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Fr. 850

December 28, 2018

To my knowledge, though many have asked (Stemplowska and Swift 2014, 125-6; Quong 2014, 270; Muldoon 2017, 122), no one has yet provided a satisfactory demonstration of how Rawlsian argumentation proceeds from a.) the initial disposition to be able to justify a view to others to b.) the political need to formulate directives for individual or collective political action. Although Rawls suggests that his ideal theory is to inform our actions under nonideal conditions, he provides no demonstrations of specific applications of his ideal theory under nonideal conditions. This suggests either that he felt there to be no need for specific demonstration (perhaps because it should be easily reconstructible from his writings or because he simply never found the time to take the matter up) or that a different set of principles or prescriptions were necessary, a set which he was unable to provide. Given that Rawls considers the regulative ideal of a well-ordered society to be a sufficient and necessary guide to political action under nonideal conditions (cf. his early essay “Distributive Justice” in Rawls 1999b, 150) and his exchange with Amartya Sen), he must have thought not just that there was such a guide but that he had also provided some guidance.

Put differently, it must still be asked what the full sequence of the argument from political liberalism looks like and what view of the theory-practice connection Rawls is ultimately committed to. I hope to fill that lacuna with reference by sketching a particular argument which starts from the aforementioned disposition and issues in a political directive for prison reform.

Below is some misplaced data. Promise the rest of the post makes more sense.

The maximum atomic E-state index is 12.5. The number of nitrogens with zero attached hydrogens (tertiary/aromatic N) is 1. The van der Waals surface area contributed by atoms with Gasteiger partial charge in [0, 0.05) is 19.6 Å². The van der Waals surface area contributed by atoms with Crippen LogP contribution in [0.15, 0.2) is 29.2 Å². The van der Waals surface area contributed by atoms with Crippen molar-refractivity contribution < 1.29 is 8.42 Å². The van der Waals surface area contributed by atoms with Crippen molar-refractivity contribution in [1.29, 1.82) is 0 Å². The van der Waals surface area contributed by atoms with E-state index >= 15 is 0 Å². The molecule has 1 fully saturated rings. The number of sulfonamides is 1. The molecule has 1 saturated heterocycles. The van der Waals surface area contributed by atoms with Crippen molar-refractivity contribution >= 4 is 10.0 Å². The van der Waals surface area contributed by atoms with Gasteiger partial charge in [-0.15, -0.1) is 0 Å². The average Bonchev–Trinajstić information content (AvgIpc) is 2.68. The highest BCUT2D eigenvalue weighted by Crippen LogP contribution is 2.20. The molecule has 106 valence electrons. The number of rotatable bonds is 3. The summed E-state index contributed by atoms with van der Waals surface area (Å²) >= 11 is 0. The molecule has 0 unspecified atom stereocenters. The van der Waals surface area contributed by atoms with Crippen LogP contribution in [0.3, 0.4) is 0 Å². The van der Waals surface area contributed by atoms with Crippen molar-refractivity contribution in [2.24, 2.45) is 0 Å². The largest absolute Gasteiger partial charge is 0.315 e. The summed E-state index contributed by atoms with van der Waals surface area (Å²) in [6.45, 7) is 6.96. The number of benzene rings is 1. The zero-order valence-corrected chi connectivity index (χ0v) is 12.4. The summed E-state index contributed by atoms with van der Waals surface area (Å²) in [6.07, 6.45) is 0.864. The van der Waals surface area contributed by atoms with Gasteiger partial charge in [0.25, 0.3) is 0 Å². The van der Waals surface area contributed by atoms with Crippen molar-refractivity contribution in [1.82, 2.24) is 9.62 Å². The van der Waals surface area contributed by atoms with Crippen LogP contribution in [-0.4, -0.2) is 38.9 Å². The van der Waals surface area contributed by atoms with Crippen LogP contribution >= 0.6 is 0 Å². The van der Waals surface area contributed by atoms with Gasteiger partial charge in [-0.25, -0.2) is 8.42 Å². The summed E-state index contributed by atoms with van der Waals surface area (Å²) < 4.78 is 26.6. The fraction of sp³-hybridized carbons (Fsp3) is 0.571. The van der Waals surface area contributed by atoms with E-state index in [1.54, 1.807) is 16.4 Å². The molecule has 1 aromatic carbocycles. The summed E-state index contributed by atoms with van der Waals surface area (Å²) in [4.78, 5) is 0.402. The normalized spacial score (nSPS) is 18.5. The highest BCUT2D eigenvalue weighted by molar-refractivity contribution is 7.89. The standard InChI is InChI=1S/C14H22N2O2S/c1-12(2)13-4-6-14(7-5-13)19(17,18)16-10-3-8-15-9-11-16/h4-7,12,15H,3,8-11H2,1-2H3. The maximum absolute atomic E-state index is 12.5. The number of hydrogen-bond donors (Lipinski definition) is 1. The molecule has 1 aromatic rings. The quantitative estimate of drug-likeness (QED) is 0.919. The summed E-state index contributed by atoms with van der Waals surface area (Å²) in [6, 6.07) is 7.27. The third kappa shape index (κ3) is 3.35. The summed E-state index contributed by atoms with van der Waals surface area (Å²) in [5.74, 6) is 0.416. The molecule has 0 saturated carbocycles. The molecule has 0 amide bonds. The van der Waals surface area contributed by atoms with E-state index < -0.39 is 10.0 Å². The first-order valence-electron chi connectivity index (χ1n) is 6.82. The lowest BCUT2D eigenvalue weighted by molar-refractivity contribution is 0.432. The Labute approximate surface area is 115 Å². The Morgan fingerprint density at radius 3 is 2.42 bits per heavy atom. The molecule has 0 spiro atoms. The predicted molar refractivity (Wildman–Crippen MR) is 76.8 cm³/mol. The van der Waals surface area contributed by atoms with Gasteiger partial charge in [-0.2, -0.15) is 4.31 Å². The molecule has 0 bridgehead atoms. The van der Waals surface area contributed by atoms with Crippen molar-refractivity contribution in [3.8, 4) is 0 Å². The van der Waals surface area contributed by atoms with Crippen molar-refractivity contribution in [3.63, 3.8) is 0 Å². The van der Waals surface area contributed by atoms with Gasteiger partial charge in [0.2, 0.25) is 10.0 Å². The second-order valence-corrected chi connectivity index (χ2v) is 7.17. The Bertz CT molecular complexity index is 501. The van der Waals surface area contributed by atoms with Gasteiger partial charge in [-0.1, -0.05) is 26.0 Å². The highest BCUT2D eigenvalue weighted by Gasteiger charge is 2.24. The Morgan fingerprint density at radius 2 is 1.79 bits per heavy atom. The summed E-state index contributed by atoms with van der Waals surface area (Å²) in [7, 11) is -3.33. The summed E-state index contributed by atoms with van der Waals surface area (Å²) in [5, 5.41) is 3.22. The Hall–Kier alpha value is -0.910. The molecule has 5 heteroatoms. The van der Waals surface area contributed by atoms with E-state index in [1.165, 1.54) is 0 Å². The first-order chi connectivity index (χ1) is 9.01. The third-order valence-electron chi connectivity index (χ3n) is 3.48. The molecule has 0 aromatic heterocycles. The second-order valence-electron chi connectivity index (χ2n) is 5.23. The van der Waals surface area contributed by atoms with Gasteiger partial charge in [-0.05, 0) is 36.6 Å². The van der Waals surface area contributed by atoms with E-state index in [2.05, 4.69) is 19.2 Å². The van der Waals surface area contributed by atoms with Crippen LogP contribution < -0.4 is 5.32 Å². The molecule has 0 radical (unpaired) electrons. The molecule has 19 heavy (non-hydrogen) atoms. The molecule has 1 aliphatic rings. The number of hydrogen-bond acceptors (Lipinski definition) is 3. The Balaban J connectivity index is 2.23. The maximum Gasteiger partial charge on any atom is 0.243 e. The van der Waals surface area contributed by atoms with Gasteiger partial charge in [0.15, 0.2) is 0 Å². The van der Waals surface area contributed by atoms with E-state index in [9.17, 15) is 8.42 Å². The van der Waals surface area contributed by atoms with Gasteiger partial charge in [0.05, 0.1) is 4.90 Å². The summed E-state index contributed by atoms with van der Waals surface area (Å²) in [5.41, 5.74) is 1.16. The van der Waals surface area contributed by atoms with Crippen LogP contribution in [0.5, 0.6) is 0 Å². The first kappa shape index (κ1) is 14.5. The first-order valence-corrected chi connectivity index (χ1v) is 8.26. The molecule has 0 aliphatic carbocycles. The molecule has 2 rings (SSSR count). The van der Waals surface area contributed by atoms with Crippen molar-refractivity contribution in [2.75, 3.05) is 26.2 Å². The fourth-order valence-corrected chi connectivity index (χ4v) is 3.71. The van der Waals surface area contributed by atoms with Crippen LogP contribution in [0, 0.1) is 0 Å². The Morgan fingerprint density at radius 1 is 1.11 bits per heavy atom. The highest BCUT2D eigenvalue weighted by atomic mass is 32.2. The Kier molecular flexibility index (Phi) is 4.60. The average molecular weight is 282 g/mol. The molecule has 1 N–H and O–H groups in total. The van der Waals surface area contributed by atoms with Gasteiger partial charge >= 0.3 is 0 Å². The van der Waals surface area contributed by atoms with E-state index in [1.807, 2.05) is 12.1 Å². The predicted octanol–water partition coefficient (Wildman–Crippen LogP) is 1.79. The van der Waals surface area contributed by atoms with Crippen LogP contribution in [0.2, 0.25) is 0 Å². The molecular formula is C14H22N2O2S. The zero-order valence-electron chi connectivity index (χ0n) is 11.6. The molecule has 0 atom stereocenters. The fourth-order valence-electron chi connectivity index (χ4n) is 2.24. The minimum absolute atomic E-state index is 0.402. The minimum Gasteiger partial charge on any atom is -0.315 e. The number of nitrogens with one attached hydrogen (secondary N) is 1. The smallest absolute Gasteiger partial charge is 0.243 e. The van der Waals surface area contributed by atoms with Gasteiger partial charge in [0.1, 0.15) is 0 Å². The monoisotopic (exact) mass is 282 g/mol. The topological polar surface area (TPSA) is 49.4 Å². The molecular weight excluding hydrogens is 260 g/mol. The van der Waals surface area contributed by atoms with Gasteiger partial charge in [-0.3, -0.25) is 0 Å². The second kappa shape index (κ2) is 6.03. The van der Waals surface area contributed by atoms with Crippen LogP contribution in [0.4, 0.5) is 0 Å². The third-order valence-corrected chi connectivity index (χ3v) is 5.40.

In order to do so, I proceed in three parts. I begin by answering some preliminary questions regarding the function and executor, character and conditions of Rawls’s argumentation, including: is the argument a criterion or a decision theory?; is the argument carried out by theorists, lay-people or both?; must the argument be completely or explicitly worked through or may it be done so incompletely, implicitly or even retrospectively?; does the argument only hold for ideally just societies?; and so on. I then sketch the precise sequence of the argumentation from the individual disposition to the selection and application of a justificatory and theory construction method, the specification of principles for institutional arrangements and social policy, and the justification of a preferred set of arrangements and policy, ending finally at norms for individual or collective action.

Finally, having worked through one application of the argument, I draw some general lessons for not just the kinds of prescriptions which theory may give practice but also how theory goes about generating those prescriptions for practice. More precisely, I suggest that Rawlsian argumentation serves as a cautionary tale in showing, first, that there are important upper bounds of complexity and publicity which must be set on citizens’ epistemic burden as concerns (democratic) argumentation and, second, that normative argumentative prescriptions must be more sensitive to the kinds of arguments which citizens in democratic societies in fact make.

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